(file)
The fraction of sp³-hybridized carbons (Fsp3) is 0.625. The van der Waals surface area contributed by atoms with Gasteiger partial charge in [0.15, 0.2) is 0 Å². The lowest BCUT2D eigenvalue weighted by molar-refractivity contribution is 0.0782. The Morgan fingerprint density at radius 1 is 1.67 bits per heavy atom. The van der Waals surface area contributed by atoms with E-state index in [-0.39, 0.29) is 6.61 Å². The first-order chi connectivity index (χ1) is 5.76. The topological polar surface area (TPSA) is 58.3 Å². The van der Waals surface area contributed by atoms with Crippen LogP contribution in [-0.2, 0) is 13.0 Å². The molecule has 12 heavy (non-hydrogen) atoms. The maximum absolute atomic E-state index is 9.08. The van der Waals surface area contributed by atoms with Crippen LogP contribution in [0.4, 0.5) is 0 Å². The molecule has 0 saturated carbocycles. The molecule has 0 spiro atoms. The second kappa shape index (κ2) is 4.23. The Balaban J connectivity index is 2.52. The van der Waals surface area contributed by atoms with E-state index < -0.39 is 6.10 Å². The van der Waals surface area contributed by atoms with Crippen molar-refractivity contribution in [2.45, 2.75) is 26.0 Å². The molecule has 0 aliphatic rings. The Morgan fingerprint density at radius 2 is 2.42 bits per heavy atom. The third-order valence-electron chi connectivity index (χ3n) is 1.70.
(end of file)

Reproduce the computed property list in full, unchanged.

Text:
The fraction of sp³-hybridized carbons (Fsp3) is 0.625. The van der Waals surface area contributed by atoms with Gasteiger partial charge in [0.15, 0.2) is 0 Å². The lowest BCUT2D eigenvalue weighted by molar-refractivity contribution is 0.0782. The Morgan fingerprint density at radius 1 is 1.67 bits per heavy atom. The van der Waals surface area contributed by atoms with E-state index in [-0.39, 0.29) is 6.61 Å². The first-order chi connectivity index (χ1) is 5.76. The topological polar surface area (TPSA) is 58.3 Å². The van der Waals surface area contributed by atoms with Crippen LogP contribution in [-0.2, 0) is 13.0 Å². The molecule has 12 heavy (non-hydrogen) atoms. The maximum absolute atomic E-state index is 9.08. The van der Waals surface area contributed by atoms with Crippen LogP contribution in [0.4, 0.5) is 0 Å². The molecule has 0 saturated carbocycles. The molecule has 0 spiro atoms. The second kappa shape index (κ2) is 4.23. The Balaban J connectivity index is 2.52. The van der Waals surface area contributed by atoms with E-state index < -0.39 is 6.10 Å². The van der Waals surface area contributed by atoms with Crippen molar-refractivity contribution in [2.45, 2.75) is 26.0 Å². The molecule has 0 aliphatic rings. The Morgan fingerprint density at radius 2 is 2.42 bits per heavy atom. The third-order valence-electron chi connectivity index (χ3n) is 1.70.